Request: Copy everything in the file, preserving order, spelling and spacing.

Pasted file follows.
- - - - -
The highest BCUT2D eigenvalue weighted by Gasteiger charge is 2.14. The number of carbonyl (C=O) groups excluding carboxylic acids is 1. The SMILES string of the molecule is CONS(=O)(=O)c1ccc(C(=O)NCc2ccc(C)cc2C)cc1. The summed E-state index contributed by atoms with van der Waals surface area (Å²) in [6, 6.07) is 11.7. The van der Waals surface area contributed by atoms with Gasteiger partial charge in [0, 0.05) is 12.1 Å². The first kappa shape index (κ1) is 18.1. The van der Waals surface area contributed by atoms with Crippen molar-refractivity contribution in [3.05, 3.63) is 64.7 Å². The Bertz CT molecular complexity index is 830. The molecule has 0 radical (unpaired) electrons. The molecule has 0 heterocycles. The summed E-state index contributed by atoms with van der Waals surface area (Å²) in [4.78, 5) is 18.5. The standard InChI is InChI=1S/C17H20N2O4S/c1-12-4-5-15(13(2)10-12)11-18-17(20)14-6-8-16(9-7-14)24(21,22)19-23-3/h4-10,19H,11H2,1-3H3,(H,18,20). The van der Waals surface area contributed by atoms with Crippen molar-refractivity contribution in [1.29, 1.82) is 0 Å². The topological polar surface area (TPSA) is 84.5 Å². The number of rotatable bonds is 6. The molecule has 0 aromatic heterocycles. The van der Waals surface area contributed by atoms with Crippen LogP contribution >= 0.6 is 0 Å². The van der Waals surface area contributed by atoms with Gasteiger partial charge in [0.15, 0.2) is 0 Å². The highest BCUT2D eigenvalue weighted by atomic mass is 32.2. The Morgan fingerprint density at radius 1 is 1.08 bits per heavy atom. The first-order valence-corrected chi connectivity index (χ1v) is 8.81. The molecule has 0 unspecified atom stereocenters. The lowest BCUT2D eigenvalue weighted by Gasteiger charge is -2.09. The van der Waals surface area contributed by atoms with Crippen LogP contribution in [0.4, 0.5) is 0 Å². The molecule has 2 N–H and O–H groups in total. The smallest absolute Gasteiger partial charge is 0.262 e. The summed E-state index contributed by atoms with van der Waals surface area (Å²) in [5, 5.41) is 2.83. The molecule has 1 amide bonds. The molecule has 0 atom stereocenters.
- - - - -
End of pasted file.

The highest BCUT2D eigenvalue weighted by Gasteiger charge is 2.14. The number of carbonyl (C=O) groups excluding carboxylic acids is 1. The SMILES string of the molecule is CONS(=O)(=O)c1ccc(C(=O)NCc2ccc(C)cc2C)cc1. The summed E-state index contributed by atoms with van der Waals surface area (Å²) in [6, 6.07) is 11.7. The van der Waals surface area contributed by atoms with Gasteiger partial charge in [0, 0.05) is 12.1 Å². The first kappa shape index (κ1) is 18.1. The van der Waals surface area contributed by atoms with Crippen molar-refractivity contribution in [3.05, 3.63) is 64.7 Å². The Bertz CT molecular complexity index is 830. The molecule has 0 radical (unpaired) electrons. The molecule has 0 heterocycles. The summed E-state index contributed by atoms with van der Waals surface area (Å²) in [4.78, 5) is 18.5. The standard InChI is InChI=1S/C17H20N2O4S/c1-12-4-5-15(13(2)10-12)11-18-17(20)14-6-8-16(9-7-14)24(21,22)19-23-3/h4-10,19H,11H2,1-3H3,(H,18,20). The van der Waals surface area contributed by atoms with Crippen molar-refractivity contribution in [1.29, 1.82) is 0 Å². The topological polar surface area (TPSA) is 84.5 Å². The number of rotatable bonds is 6. The molecule has 0 aromatic heterocycles. The van der Waals surface area contributed by atoms with Crippen LogP contribution >= 0.6 is 0 Å². The van der Waals surface area contributed by atoms with Gasteiger partial charge in [0.15, 0.2) is 0 Å². The highest BCUT2D eigenvalue weighted by atomic mass is 32.2. The Morgan fingerprint density at radius 1 is 1.08 bits per heavy atom. The first-order valence-corrected chi connectivity index (χ1v) is 8.81. The molecule has 0 unspecified atom stereocenters. The lowest BCUT2D eigenvalue weighted by Gasteiger charge is -2.09. The van der Waals surface area contributed by atoms with Crippen LogP contribution in [0.4, 0.5) is 0 Å². The molecule has 2 N–H and O–H groups in total. The smallest absolute Gasteiger partial charge is 0.262 e. The summed E-state index contributed by atoms with van der Waals surface area (Å²) in [5, 5.41) is 2.83. The molecule has 1 amide bonds. The molecule has 0 atom stereocenters.